I have gotten away with using the V1 every single day for almost three years, on highways and secondary roads all over the state. Almost every day (and literally, every other day) the V1 has alerted me to a cop running radar, either coming at me from the opposite direction (moving car) or from a stationary unit parked off to the side of the road. Each time, I have slowed down – and sailed right past the cop without incident.

      The cops don’t even look at me.

      I don’t turn the V1 off, either. I usually just snatch it off the dash, where I mount it using quick-release Velcro, before I get close enough to the cop for him to easily see the V1 sitting on my dashboard. However it is still on – so if the cops have a Spectre or other type of detector detector that is capable of picking out the V1, I would assume that by now at least one of them would have come after me to check for a radar detector.

      But that has not happened.

      My conclusions:

      One –

      Given that most people are cattle and will obey the law – no matter how unfair, stupid or even evil the law happens to be – the cops in VA assume that most people do not have radar detectors and so are not actively looking for them. (The side benefit here for people who aren’t cattle and use radar detectors anyway, despite the laaaaaaw, is that we have the element of surprise on our side. Since cops assume most people don’t have detectors, they don’t use tactics that assume most drivers do have them. They just “paint” traffic with K or Ka, without much if any attempt to hide what they’re doing. This gives the handful of us with radar detectors a real advantage – in Virginia, anyhow.)

      Two –

      While they may be looking for them visually, they do not have effective radar detector detectors; perhaps because these units are too expensive (from what I gather, each one costs more than $2,500) and most departments just can’t afford to equip each cruiser with one. Or the V1 is immune to them. (I cannot speak to the effectiveness of other brand radar detectors.)

      Three –

      If you read the technical specs. published by the manufacturer of the Spectre radar detector detector, you’ll see the effective range is 1,000 feet out (from the cop to you). But the V1 is effective at much greater distances than that, so even if the cops have the Spectre, odds are you will detect them before they detect you. This jibes with my personal, real-world experience using the V1 in Virginia.

      Bottom line –

      It is pretty safe to run the V1 in Virginia, provided you are careful to keep your V1 low-profile by using the Velcro on the dash mounting system, as mentioned earlier, snatching the unit off the dash (and out of sight) when near cops or in urban areas/slow-moving traffic where it would be more visible and maintaining high situational awareness.

      To further stack the odds in your favor, do the following: When the unit goes off (especially Ka band, which is a guaranteed cop), slow to the speed limit, pull the V1 off the dash and disconnect the power plug. Once the unit is off, it cannot be detected – so you’re absolutely sure of flying under the radar.

      Enjoy the ride!

    • It’s a Virginia thing.

      At least the state’s pretty good on gun rights; “shall issue” for CC. All that’s missing is a Castle Law and immunity from civil lawsuits if a shooting incident is deemed non-criminal/self-defense by the commonwealth’s attorney.

    • Yes, Va. is the only state in which use of a radar detector is illegal – even though the Supreme Court ruled that such laws are unconstitutional, since a radar detector (like a radio) is merely a passive receiver and as such falls under the same protection as a radio receiver. But Va. just ignores the (federal) law and has gotten away with doing so.

      There is an upside.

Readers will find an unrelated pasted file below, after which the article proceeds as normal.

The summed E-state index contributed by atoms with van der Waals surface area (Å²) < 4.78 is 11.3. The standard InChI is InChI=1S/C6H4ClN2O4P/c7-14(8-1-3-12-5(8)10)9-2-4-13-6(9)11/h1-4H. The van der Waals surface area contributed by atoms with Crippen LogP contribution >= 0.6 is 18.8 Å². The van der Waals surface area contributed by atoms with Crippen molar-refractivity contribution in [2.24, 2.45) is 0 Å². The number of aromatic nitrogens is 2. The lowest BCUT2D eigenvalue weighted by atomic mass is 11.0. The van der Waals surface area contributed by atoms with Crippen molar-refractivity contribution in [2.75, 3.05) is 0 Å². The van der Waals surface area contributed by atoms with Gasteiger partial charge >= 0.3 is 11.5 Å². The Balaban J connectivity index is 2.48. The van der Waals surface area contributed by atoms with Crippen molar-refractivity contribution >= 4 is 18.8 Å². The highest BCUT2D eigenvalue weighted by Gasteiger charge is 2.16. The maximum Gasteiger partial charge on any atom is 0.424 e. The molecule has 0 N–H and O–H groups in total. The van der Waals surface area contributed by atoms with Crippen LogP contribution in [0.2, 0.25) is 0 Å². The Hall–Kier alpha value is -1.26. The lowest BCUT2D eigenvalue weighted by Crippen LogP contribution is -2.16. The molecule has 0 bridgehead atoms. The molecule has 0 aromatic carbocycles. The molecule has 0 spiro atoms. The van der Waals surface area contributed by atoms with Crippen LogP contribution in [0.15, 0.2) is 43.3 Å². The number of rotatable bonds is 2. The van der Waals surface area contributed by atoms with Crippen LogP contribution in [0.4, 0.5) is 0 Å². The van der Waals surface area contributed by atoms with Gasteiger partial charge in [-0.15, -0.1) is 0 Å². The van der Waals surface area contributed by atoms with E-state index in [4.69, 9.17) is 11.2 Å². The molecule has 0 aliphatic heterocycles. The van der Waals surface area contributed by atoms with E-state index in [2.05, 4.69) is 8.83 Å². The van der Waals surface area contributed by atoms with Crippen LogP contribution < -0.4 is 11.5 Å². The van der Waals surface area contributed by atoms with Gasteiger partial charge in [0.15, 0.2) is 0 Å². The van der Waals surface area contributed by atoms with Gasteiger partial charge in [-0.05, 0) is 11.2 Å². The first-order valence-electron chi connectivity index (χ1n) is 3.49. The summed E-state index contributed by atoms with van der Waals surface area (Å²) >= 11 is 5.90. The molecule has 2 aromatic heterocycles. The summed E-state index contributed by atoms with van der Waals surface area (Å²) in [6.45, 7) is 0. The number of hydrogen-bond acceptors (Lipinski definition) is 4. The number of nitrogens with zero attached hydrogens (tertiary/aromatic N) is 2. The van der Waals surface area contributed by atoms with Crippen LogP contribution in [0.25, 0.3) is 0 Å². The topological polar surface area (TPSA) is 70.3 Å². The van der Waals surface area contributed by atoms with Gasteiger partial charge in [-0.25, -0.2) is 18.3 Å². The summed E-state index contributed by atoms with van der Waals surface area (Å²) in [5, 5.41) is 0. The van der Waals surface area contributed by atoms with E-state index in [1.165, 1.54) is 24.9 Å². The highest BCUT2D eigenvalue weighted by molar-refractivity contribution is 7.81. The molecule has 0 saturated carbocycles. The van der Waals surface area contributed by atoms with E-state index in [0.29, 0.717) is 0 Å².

Since most Sheeple obey the law (no matter how stupid or unjust it may be), the cops assume most people do not have detectors. So, they aren’t as slick in their use of their own radar (especially the harder to evade instant-on type) and (mostly) aren’t looking for detectors. As long as you are alert and cagey, the odds of being caught with one are pretty low. The thing is, you must mount the unit discreetly (on the dash, no hanging from the windshield with the wire visually obvious) and be ready to snatch it off the dash and stash it when a cop is coming up/nearby.

      I use velcro to secure my V1. So far, no problems – and I have dodged probably a dozen tickets in just this year alone!

      • Virginia Highway Tax & Toll Collectors (State Police) use Spectre RDD’s ($2500 per unit) to look for RD’s. When they stop a car they look for Velcro on the dash and then ask for the RD. I set my RD on a piece of foam on the dash.

        • I use Velcro; I figure I can either say nothing/refuse to answer their question (theoretically still my 5th Amendment right) or say it’s for a GPS. So far, though, so good. If I “see” them first, I just pull the detector off my dash and motor on. It is virtually impossible to notice a detector (or Velcro) unless you’re literally right on top of the cop.

          A question, though: How do they detect a detector? It’s a passive receiver (like a radio) right?

          • Yes, it is passive, but all electronics leak some signals from the Local Oscillator (LO).
            Signals from the LO in the RD Radiates and is detectable by an RDD (Radar Detector-Detector). Only 3 RD’s are undetectable:
            1) Escort Redline
            2) Beltronics STi
            3) Beltronics STi-R

          • Thanks for the info!

            On the other hand, isn’t the V1 the most effective? In the tests I’ve red, it outperforms the others and that (if correct) is certainly a big consideration.

            On a purely practical level, I don;t think the cops in my area have RDDs. If they did, I probably would have been nabbed by now!

      • Obviously we know that those laws are evil… but does SCOTUS really have any rightful jurisdiction there? As much as I obviously don’t like a law like that, if we’re going to support nullification as a state right (At least under the constitution) we have to be consistent about it, at least IMO. Then again, I may be missing something. But I think resorting to SCOTUS to override a state law is like releasing a dragon to destroy a couple of bandits.